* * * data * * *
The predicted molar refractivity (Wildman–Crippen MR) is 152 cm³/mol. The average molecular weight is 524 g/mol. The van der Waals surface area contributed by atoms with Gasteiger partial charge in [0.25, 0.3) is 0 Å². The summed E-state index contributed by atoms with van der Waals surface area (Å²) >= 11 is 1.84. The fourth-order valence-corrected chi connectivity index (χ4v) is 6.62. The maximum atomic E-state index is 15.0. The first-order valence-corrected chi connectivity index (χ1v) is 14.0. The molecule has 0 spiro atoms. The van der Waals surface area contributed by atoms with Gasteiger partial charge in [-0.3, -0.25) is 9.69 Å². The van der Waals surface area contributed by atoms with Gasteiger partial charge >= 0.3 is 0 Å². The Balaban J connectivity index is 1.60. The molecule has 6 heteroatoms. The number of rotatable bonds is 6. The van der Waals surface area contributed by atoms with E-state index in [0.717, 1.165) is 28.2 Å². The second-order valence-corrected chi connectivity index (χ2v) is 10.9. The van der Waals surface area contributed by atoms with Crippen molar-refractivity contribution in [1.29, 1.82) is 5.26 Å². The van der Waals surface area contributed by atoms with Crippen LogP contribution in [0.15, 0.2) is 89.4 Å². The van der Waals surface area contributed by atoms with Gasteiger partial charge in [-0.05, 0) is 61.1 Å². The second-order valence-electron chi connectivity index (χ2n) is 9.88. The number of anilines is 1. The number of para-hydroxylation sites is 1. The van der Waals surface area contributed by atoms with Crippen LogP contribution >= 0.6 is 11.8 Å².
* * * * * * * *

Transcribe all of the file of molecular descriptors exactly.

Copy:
The predicted molar refractivity (Wildman–Crippen MR) is 152 cm³/mol. The average molecular weight is 524 g/mol. The van der Waals surface area contributed by atoms with Gasteiger partial charge in [0.25, 0.3) is 0 Å². The summed E-state index contributed by atoms with van der Waals surface area (Å²) >= 11 is 1.84. The fourth-order valence-corrected chi connectivity index (χ4v) is 6.62. The maximum atomic E-state index is 15.0. The first-order valence-corrected chi connectivity index (χ1v) is 14.0. The molecule has 0 spiro atoms. The van der Waals surface area contributed by atoms with Gasteiger partial charge in [-0.3, -0.25) is 9.69 Å². The van der Waals surface area contributed by atoms with Gasteiger partial charge >= 0.3 is 0 Å². The Balaban J connectivity index is 1.60. The molecule has 6 heteroatoms. The number of rotatable bonds is 6. The van der Waals surface area contributed by atoms with E-state index in [0.717, 1.165) is 28.2 Å². The second-order valence-corrected chi connectivity index (χ2v) is 10.9. The van der Waals surface area contributed by atoms with Crippen molar-refractivity contribution in [1.29, 1.82) is 5.26 Å². The van der Waals surface area contributed by atoms with Crippen LogP contribution in [0.15, 0.2) is 89.4 Å². The van der Waals surface area contributed by atoms with Gasteiger partial charge in [-0.05, 0) is 61.1 Å². The second-order valence-electron chi connectivity index (χ2n) is 9.88. The number of anilines is 1. The number of para-hydroxylation sites is 1. The van der Waals surface area contributed by atoms with Crippen LogP contribution >= 0.6 is 11.8 Å².